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Invest in your Future: Doon Launches Universities and Colleges Fair, 2014

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Posted on : February 7, 2015

The school organized its first large scale careers and university fair. It featured a cross-section of excellent university and college institutions, combined with first class presentations on a range of topics from scholarships and visas to the value of doing the research into the course and the institution from country to country. The fair was open to invited schools from the region as part of the school’s aim to support the wider community, and to parents of boys at Doon.

One year on, The Dosco interviews Stephen Magee:

Q. Where were you pre-The Doon School?
I was Pro-Chancellor of the University of St Andrew’s for ten years and oversaw the internationalisation of Student Recruitment and Admissions, with particular emphasis on the USA, and ten more years in all areas of admissions and wider and before that headed the university’s admissions, careers service and wider communications and human resource and development with fundraising.

Q. How have you found the first year in the department at school?
The team here is very impressive and I can say that as I have worked with many College Counselling offices in prestigious US high schools.

Q. What travel and training opportunities have you had and why is this so important?
At the school’s request, I have been able to attend the CIS Conference in Monaco, the OACAC Conference in Tampa and most recently visited a range of prestigious US universities from Georgetown to Emory via UVA and Duke, amongst others. These interactions are absolutely vital in building sustainable long-term relationships with universities, as well as keeping up to date professionally with current trends in admissions and financial aid.

Q. What have been the biggest challenges?
Introducing some different perspectives into the ambitions of Doscos and parents alike – getting across the message that there are many excellent universities which have exceptional brand names just not so well-known yet in India, alongside the knowledge that there are really incredibly few places available to applicants from outside the USA in the top institutions and that success can be measured realistically in terms other than Ivy League!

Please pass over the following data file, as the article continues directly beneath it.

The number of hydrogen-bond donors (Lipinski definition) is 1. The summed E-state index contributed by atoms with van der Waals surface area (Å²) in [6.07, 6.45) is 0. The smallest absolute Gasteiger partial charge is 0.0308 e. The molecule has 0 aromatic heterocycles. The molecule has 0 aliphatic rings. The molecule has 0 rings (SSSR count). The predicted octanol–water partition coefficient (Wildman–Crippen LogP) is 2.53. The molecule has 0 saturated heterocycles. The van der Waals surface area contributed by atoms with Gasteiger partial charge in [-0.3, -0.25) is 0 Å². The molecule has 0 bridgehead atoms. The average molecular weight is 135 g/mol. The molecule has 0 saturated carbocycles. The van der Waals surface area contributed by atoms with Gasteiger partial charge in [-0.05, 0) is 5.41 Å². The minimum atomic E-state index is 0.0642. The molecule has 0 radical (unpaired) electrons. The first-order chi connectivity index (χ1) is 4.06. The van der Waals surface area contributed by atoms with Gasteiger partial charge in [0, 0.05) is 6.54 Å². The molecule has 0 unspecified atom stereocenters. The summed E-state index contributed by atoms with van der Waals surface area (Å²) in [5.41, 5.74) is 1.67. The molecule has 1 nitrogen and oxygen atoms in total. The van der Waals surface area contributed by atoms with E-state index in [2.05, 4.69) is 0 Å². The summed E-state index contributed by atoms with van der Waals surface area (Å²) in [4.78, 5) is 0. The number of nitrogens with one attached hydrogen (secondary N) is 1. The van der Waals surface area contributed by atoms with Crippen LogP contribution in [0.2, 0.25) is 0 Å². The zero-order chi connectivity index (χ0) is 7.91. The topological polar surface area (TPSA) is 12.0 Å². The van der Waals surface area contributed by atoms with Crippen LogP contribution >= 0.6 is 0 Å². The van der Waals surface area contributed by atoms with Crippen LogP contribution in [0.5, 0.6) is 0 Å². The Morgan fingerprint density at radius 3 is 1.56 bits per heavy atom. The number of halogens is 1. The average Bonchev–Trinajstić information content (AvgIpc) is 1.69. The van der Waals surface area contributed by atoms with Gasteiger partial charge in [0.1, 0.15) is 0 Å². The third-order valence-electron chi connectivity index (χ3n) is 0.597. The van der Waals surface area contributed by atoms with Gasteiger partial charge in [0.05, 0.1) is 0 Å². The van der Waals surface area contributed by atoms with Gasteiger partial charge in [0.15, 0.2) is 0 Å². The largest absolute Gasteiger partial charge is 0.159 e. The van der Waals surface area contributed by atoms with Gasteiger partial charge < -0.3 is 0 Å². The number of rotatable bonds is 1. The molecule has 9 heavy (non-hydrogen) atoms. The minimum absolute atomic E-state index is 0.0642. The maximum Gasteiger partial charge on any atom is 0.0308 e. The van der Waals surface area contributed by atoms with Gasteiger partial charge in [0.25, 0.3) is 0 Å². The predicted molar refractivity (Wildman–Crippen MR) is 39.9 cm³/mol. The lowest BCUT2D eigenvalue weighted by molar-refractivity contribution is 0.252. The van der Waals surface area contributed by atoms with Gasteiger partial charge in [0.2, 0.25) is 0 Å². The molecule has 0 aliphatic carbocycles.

Q. What are some key trends that you have observed about course and college choice, and why?
While Engineering an Economics remain the most popular choices, there is a growing recognition of two things vis-a-vis the USA Higher Education sector: one, that other disciplines are not only important but essential to pursue a degree in US institutions with the prevalent liberal arts tradition, interdisciplinary and the declared major only really biting in the Junior year; and two, that there is a significant number of institution outside the US News Top 20 and particularly the Liberal Arts and Sciences Colleges themselves, many of which are absolutely first rate and from which so many go on to graduate school.

Aanchal Negi also joined at the same time. Here are some of her thoughts on joining this busy department:

‘I got an opportunity to travel to the USA in July this year. Although I had travelled earlier to other countries in my previous role as a careers counsellor, going to the US this year was a learning experience in itself. I am seeing a change in the boys’ interests towards courses offered as part of the liberal arts and sciences, greater interest in the humanities and a move away from the traditional courses in business and engineering. One of the reasons for this change is that the boys now have a wider variety of subjects to choose from at a much younger age in school and they are not always sure of what they want. In these cases, the course make-up at liberal arts and sciences courses works best for them where they study subjects in both arts and science in their first two years, and then specialize in their third and fourth years. They also have an opportunity to pursue their academic study side by side with their interest in art, drama, music and sport. These interests prepare boys for the professional world by helping them develop their interests and hone their communication and interpersonal skills. They are interests that they will take with them for the rest of their lives.’

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